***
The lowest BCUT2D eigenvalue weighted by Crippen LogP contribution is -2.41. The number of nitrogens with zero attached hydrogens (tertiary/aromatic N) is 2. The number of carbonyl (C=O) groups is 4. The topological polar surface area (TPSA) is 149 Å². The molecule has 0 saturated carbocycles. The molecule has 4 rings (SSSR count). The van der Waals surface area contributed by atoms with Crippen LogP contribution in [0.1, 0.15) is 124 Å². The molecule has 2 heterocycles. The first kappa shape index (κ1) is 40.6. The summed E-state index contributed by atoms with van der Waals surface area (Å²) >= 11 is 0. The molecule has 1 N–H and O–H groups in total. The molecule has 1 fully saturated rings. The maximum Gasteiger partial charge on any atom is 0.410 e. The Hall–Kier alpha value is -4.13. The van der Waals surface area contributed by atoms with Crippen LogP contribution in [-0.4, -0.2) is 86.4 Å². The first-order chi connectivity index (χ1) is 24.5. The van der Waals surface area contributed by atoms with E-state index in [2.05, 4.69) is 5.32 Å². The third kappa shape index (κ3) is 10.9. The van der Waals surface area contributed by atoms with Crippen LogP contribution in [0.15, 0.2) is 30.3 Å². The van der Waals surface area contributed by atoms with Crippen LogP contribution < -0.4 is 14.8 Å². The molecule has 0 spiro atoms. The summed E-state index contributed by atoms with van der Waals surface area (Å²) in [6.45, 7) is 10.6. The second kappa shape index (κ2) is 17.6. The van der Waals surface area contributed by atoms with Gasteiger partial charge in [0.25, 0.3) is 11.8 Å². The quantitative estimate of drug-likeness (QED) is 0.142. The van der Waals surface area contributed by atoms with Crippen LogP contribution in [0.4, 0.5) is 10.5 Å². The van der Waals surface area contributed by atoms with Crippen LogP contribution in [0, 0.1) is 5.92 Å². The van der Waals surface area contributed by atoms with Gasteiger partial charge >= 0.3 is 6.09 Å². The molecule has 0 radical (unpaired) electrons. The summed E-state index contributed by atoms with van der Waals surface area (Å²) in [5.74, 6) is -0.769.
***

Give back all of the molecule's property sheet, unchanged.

The lowest BCUT2D eigenvalue weighted by Crippen LogP contribution is -2.41. The number of nitrogens with zero attached hydrogens (tertiary/aromatic N) is 2. The number of carbonyl (C=O) groups is 4. The topological polar surface area (TPSA) is 149 Å². The molecule has 0 saturated carbocycles. The molecule has 4 rings (SSSR count). The van der Waals surface area contributed by atoms with Crippen LogP contribution in [0.1, 0.15) is 124 Å². The molecule has 2 heterocycles. The first kappa shape index (κ1) is 40.6. The summed E-state index contributed by atoms with van der Waals surface area (Å²) >= 11 is 0. The molecule has 1 N–H and O–H groups in total. The molecule has 1 fully saturated rings. The maximum Gasteiger partial charge on any atom is 0.410 e. The Hall–Kier alpha value is -4.13. The van der Waals surface area contributed by atoms with Crippen LogP contribution in [-0.4, -0.2) is 86.4 Å². The first-order chi connectivity index (χ1) is 24.5. The van der Waals surface area contributed by atoms with E-state index in [2.05, 4.69) is 5.32 Å². The third kappa shape index (κ3) is 10.9. The van der Waals surface area contributed by atoms with Crippen LogP contribution in [0.15, 0.2) is 30.3 Å². The van der Waals surface area contributed by atoms with Crippen LogP contribution < -0.4 is 14.8 Å². The molecule has 0 spiro atoms. The summed E-state index contributed by atoms with van der Waals surface area (Å²) in [6.45, 7) is 10.6. The second kappa shape index (κ2) is 17.6. The van der Waals surface area contributed by atoms with Gasteiger partial charge in [0.25, 0.3) is 11.8 Å². The quantitative estimate of drug-likeness (QED) is 0.142. The van der Waals surface area contributed by atoms with Crippen LogP contribution in [0.4, 0.5) is 10.5 Å². The van der Waals surface area contributed by atoms with Crippen LogP contribution in [0, 0.1) is 5.92 Å². The van der Waals surface area contributed by atoms with Gasteiger partial charge >= 0.3 is 6.09 Å². The molecule has 0 radical (unpaired) electrons. The summed E-state index contributed by atoms with van der Waals surface area (Å²) in [5.74, 6) is -0.769.